You see, Matthew 5:9 tells us that peacemakers are blessed. Peacemakers are those who make peace. They are active in the pursuit of peace. Pacifism, on the other hand, by its very definition is passive. It does not make peace, it merely seeks to be peaceable.

Are You a War-monger, Isaac?

No. War is terrible, no matter how you look at it. It is a true picture of fallen humanity, that we should ever seek to solve our differences by killing one another. My prayer is that all war will cease and that humanity will learn to live together as one body. Even as I pray for such a peace, I know that it will only come when Jesus Christ returns, and so I pray that his return comes swiftly.

When we remember the violent atrocities of 9/11, and we remember that wicked men performed evil acts, our immediate response should not be a sprint toward war or conflict. Any such response should be carefully weighed, prayerfully considered. Yet neither does Scripture tell us that we should flee from agression and embrace a passive stance in the face of evil actions.

When evil is active in the world, sometimes the only viable response is to act against it.

Sometimes, evil must be stopped, not simply tolerated until Christ’s return. This can only be done through the actions of peacemakers. While war itself is to be avoided if at all possible, we should not seek to condemn those who fight in wars, for many of those who do so are brothers and sisters in Christ.

My older brother is one such person. He has faithfully served as a fighter pilot in the Air Force for many years. His job, both in the sky and on the ground, is often a dangerous one. It is one that he does not take upon himself lightly, but does so because it is where God has called him to serve for now. My brother is first and foremost a loving child of God and disciple of Jesus Christ. He is also, like me, a husband, a father, and a brother. He has served in many countries, including Iraq and Saudi Arabia, and he is in the greatest sense of the word a hero, because he voluntarily goes in to confront wickedness and evil at the risk of his own life and well-being. My sister-in-law has also served as a fighter pilot, putter herself in harm’s way many times during the early months of the Iraqi invasion. Many of you have family and friends who have served in the military selflessly and at great personal loss.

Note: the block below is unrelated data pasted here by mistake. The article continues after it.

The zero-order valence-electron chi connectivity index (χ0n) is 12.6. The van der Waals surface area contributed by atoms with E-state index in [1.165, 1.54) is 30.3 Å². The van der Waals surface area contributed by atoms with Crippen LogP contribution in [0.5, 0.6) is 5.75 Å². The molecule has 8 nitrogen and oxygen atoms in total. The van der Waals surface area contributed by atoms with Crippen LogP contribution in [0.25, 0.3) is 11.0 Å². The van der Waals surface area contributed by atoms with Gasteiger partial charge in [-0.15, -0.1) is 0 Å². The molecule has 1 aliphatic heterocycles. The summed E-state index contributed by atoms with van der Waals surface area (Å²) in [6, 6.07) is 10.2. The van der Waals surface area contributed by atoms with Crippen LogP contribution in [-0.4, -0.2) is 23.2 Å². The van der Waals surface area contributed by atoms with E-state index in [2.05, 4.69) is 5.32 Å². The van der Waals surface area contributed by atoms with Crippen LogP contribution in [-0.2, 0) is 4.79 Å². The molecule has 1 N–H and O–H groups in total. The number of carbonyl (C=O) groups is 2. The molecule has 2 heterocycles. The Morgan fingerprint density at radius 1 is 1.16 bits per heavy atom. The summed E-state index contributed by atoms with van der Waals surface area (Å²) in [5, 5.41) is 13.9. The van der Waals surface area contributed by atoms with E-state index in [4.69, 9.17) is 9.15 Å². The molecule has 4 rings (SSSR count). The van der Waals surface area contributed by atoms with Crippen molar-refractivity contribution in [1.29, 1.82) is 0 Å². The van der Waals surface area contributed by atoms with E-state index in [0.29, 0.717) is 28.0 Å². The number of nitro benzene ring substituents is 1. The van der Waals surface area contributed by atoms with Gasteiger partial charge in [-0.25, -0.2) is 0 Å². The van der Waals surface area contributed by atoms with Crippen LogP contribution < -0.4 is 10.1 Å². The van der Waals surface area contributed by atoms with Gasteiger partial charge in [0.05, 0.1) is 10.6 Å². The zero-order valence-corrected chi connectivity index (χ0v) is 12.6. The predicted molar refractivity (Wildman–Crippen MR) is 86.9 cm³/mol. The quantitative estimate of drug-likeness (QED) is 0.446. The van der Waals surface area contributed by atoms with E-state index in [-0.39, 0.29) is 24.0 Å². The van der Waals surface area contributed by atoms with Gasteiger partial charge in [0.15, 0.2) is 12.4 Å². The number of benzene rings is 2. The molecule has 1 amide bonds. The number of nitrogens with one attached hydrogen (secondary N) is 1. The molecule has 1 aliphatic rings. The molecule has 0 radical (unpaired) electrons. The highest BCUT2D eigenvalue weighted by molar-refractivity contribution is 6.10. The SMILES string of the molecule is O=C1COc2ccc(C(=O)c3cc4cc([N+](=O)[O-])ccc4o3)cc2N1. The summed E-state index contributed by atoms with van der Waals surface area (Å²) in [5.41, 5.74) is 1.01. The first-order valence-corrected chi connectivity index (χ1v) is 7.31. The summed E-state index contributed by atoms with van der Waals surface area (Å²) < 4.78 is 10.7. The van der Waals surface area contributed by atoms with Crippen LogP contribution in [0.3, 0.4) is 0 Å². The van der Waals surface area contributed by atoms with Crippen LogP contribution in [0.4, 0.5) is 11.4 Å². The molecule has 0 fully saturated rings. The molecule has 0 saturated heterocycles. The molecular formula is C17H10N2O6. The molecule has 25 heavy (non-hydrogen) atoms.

Not all of us are called to serve vocationally in such dangerous jobs, but each of us is called to serve others sacrificially as a testimony to God’s love for humanity. Most often, this sacrificial work is done through works of mercy and service, through prayer and fasting. Occasionally, though, when wicked people perform evil acts we may be required to act in response.

It is not loving, nor does it faithfully represent the love of God who acted mightily to save us, to sit idly by in the face of evil acts.

And so, on this day when we remember September 11, 2001, let us also remember all of those who have served and are serving to combat evil actions wherever they occur. Let us all strive to be active peacemakers. But let us also remember that God alone can bring true peace to our world and is doing so through his son, Jesus Christ, our Lord.


Isaac Hopper

Isaac Hopper (PhD, Manchester) is a United Methodist Pastor serving churches in the Indiana Conference. He writes publicly about Christian discipleship, faith, and living the called life. He also writes academically about Wesleyan theology and practice.

  • Well said, Isaac.

    • Thanks, Joseph!

  • Becky

    I agree with Joseph – well-said.